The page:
PSA Group and General Motors (GM) have come to an agreement over the sale of the latter’s European business, specifically the Opel and Vauxhall brands, with the total price coming in at €2.2 billion ($2.33 billion), including a €900m deal for the financing division. The deal, which is expected to close by the fourth quarter of this year, is likely to have significant consequences for the companies’ combined supply chains, including potential logistics savings.
PSA is targeting €1.7 billion of annual synergies from the combination within ten years, with targets of Opel returning to profitability for the first time this century by 2020. PSA expects much of this savings to come from synergies in manufacturing, purchasing, the supply chain and R&D.
As General Motors focuses its model line-up more towards higher margin, larger vehicles, its executives said that it no longer had the scale in Europe to support the investment necessary to maintain Opel/Vauxhall vehicles. PSA, meanwhile, with its large European focus, believes it is in a much better place to carry the brand forward with shared platforms.
“So of course we will support common platforms, common powertrains, co-development in engineering, and bring everything we have learned in the manufacturing and supply chain system that we think can also be implemented in Opel/Vauxhall,” said PSA CEO Carlos Tavares during a press conference.
The two companies first confirmed discussions over the proposed deal in mid-February. The GM European division had reported a loss for the US carmaker in every year since 1999 and the company will be taking a non-cash charge of $4-4.5 billion after it offloads the business.
The €1.3 billion main transaction encompasses all of Opel and Vauxhall’s automotive operations, including six assembly and five component-manufacturing facilities, one engineering centre in Rüsselsheim, Germany and approximately 40,000 employees. GM will retain its engineering centre in Torino, Italy.
In a separate deal, PSA has teamed up with French bank BNP Paribas to jointly acquire the GM Europe financing division for €900m.
Using 2016 revenues, the new business would add €17.7 billion to the €54 billion generated by PSA last year, which included €37 billion for the automotive division. The combined company would also be the second largest carmaker in Europe after Volkswagen, with a 16% market share.
Last year, PSA sold 3.15m vehicles globally, including 1.92m in Europe. Opel/Vauxhall sales reached 1.16m units in 2016, almost all of them in Europe.
The deal creates what Tavares has referred to a “European champion”, with a high concentration across Europe. According to consultancy IHS Markit, the combined entity’s dependency on Europe would rise to more than 70% of global sales from more than 60% currently, almost double that of the VW Group (38%) and even more than the Renault Group (54%).
Under the deal, GM will retain the company’s European and UK pension plans, funded and unfunded, with the exception of the German Actives Plan and selected smaller plans. GM will pay PSA €3.0 billion for full settlement of the transferred pension obligations.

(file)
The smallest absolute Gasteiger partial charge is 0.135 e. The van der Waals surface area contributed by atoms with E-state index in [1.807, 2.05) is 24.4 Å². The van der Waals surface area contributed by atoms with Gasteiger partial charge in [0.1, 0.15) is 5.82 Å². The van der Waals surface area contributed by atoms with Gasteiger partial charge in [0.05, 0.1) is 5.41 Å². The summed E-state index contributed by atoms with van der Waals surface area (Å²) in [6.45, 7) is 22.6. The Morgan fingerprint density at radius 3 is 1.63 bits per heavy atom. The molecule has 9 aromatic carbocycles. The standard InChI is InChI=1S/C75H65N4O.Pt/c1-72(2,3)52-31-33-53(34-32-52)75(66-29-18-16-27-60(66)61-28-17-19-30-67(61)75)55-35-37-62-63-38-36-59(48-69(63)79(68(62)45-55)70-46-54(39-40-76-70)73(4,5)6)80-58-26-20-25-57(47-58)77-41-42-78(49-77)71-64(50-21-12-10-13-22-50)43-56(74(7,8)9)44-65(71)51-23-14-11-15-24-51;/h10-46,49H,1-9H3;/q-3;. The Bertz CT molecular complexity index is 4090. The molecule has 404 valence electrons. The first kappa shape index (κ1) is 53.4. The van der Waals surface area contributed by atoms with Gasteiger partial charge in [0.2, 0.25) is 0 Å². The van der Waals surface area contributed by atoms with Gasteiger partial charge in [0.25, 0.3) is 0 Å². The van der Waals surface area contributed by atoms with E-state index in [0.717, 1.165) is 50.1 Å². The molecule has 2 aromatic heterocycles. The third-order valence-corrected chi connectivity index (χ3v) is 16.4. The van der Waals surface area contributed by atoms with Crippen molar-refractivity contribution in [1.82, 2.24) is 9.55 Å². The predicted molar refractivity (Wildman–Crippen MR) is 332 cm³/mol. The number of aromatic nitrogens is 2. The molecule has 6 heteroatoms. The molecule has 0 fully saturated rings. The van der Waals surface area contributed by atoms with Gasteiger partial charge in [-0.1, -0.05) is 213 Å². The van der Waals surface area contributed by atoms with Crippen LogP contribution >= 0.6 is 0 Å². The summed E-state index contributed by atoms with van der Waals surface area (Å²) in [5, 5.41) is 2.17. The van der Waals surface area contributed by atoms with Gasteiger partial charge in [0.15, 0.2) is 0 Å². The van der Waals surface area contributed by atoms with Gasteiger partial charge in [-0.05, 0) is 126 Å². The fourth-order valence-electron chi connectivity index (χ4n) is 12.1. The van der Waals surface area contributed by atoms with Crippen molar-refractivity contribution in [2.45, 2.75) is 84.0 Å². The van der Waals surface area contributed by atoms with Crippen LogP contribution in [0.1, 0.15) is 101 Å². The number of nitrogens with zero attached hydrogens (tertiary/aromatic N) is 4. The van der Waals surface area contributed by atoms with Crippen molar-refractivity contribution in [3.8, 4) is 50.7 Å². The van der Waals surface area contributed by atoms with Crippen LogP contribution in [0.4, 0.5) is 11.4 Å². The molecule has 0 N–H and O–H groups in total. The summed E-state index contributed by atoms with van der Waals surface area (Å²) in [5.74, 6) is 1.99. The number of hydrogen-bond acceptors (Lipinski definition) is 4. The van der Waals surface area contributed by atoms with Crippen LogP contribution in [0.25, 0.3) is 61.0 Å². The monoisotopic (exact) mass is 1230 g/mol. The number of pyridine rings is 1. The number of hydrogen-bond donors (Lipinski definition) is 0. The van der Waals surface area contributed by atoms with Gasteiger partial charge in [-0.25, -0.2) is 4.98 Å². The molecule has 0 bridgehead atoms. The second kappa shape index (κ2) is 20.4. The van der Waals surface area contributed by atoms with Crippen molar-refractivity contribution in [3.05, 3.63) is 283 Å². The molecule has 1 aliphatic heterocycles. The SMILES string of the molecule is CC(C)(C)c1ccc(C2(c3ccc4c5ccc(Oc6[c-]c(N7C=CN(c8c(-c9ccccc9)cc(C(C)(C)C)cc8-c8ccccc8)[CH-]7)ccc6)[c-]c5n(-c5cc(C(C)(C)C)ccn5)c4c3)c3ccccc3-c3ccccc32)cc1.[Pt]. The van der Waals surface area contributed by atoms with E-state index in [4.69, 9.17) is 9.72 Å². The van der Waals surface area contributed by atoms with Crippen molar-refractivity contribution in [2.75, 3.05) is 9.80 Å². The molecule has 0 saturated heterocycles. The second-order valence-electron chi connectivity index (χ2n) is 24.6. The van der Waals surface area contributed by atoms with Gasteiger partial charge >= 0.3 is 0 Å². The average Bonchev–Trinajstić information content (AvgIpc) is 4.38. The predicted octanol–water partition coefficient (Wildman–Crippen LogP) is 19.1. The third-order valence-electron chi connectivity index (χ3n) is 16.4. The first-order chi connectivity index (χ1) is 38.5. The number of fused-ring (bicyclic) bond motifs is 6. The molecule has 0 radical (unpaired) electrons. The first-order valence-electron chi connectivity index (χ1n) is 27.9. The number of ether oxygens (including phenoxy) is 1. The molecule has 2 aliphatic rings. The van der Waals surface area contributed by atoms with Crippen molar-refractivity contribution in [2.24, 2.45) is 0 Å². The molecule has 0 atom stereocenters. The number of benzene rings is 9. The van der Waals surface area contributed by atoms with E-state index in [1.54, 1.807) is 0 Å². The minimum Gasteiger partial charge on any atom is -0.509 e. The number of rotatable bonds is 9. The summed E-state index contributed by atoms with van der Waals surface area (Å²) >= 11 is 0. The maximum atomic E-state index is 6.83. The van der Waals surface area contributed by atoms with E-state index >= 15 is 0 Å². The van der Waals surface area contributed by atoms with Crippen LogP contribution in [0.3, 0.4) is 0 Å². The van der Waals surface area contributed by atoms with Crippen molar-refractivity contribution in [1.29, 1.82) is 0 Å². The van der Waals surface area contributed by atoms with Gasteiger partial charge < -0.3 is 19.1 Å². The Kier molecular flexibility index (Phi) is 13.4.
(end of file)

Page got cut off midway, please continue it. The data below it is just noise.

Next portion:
European divergence for GM, scale for PSA in supply chain and logistics
In the press conference, GM president, Dan Ammann said the European business had been diverging rapidly from GM’s other large regions – notably the US and China – over the past two years in terms of regulations and customer preference, a reference mainly to a preference in Europe for smaller, more fuel efficient, but also less profitable vehicles for GM. As a result, the European market has diverged with GM’s overall market and vehicle model strategy; for example, only 20% of vehicles in the future portfolio would have been common with the rest of GM’s global business, according to Ammann.
“Under Karl Thomas Neumann [GM Europe’s chief executive], Opel has been on right path. But we need more scale to support investment needed to address diverging consumer pressures and diverging regulatory market,” said Ammann.
The Opel and Vauxhall businesses will continue to benefit from intellectual property licenses from GM until its vehicles progressively convert to PSA platforms.
The carmakers did not officially comment on what the transaction would mean for the sale of the Opel Ampera-e, a rebadged version of the Chevrolet Bolt that is GM’s most advanced electric vehicle to date. It appears likely that PSA will sell the vehicle under licence from GM in Europe.
PSA and Opel will also continue to supply Holden, GM’s brand sold mainly in Australia, and certain Buick models, including with electrification technology. The companies also said that PSA may eventually source fuel cells from GM and Honda’s new joint venture in fuel cell development.
IHS Markit sees the first platform sharing programme for the combined PSA and Opel coming in the B segment (subcompact) vehicles and Peugeot’s upcoming CMP platform. It predicts as many as 7m units being built on this platform eventually, with PSA vehicles accounting for 4m of these and Opel the rest.
“Overall, we see more than 80% production synergies taking place with B-segment models on this architecture,” said IHS principle automotive analyst, Ian Fletcher.